By Chris Rossi, Associate Curator of Exhibitions
One of the pleasures of designing an exhibit is getting to know the objects to be displayed. Behind the piece itself is usually a story about the maker and their life. Sometimes that is easy to read into a piece and other times the artist only leaves clues and little else.
One of the most intriguing pieces in Fenimore Art Museum's upcoming exhibit Unfolding Stories: Culture and Tradition in American Quilts, is the Trade and Commerce quilt. Created around 1835 the quilt is an exuberant depiction of life along a major river and truly exceptional for its conception and execution. The delightful vignettes of trade and commerce on water and on land reflect the observant eye and compositional expertise of its maker, Hannah Stockton Stiles. She clearly was familiar with the maritime trade, and her accurate depiction of the boats that formed part of the river traffic is remarkable.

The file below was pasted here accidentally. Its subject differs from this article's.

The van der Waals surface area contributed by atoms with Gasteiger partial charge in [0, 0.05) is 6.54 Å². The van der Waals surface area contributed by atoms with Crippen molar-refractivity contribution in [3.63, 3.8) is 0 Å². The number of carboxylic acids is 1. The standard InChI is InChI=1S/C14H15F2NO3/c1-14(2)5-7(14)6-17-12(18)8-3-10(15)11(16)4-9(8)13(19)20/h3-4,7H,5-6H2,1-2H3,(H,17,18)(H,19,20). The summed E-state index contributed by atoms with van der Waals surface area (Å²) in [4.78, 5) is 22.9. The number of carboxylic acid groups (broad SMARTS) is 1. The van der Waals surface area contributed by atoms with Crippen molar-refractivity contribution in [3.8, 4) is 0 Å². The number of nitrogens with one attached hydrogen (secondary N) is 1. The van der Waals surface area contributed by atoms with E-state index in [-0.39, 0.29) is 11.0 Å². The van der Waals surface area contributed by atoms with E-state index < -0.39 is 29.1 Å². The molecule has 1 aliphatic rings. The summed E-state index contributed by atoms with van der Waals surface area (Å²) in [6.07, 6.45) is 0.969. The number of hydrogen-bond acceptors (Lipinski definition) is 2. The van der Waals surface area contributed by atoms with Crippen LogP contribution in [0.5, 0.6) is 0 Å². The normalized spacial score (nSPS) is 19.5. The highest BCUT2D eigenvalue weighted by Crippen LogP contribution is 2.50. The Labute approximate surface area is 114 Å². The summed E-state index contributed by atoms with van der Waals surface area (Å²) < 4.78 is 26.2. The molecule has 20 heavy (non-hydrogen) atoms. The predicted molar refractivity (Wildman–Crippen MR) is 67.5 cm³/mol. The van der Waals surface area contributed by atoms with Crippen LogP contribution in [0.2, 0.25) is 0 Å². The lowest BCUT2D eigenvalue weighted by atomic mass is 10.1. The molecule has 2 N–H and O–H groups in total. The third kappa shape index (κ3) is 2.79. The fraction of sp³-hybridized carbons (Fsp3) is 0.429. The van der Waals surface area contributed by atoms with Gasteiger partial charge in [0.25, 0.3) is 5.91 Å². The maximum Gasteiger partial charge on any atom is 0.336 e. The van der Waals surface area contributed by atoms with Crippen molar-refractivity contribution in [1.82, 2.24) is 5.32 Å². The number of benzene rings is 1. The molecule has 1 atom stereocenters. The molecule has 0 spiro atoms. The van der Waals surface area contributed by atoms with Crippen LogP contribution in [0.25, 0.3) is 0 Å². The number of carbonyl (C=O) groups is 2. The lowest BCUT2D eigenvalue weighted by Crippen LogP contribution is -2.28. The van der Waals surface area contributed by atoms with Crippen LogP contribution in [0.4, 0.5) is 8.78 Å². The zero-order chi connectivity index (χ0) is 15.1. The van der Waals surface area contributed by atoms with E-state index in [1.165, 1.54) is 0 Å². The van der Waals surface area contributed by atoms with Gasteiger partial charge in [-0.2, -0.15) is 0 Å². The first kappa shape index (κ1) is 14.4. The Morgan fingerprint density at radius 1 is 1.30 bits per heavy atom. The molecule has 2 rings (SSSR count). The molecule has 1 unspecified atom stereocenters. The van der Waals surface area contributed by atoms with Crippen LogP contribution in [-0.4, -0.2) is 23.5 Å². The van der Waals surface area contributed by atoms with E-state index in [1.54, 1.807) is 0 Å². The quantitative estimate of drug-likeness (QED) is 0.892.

Who was Hannah? She was born in Trenton, New Jersey to John and Hannah Stockton. We know she was married in 1818 to John Stiles of Philadelphia. That means the Delaware River was a familiar setting for Hannah in both her childhood and married life.
She stitched her story into the quilt with some references we can only guess at. Is it possible that the figures at the lower center of the outside border represent Hannah and her family? Perhaps she kept a cow and drove to market. Did her family own any of the boats depicted on the quilt? Whatever the answers, it is clear that life along the river was a major part of who Hannah was and how her life was shaped.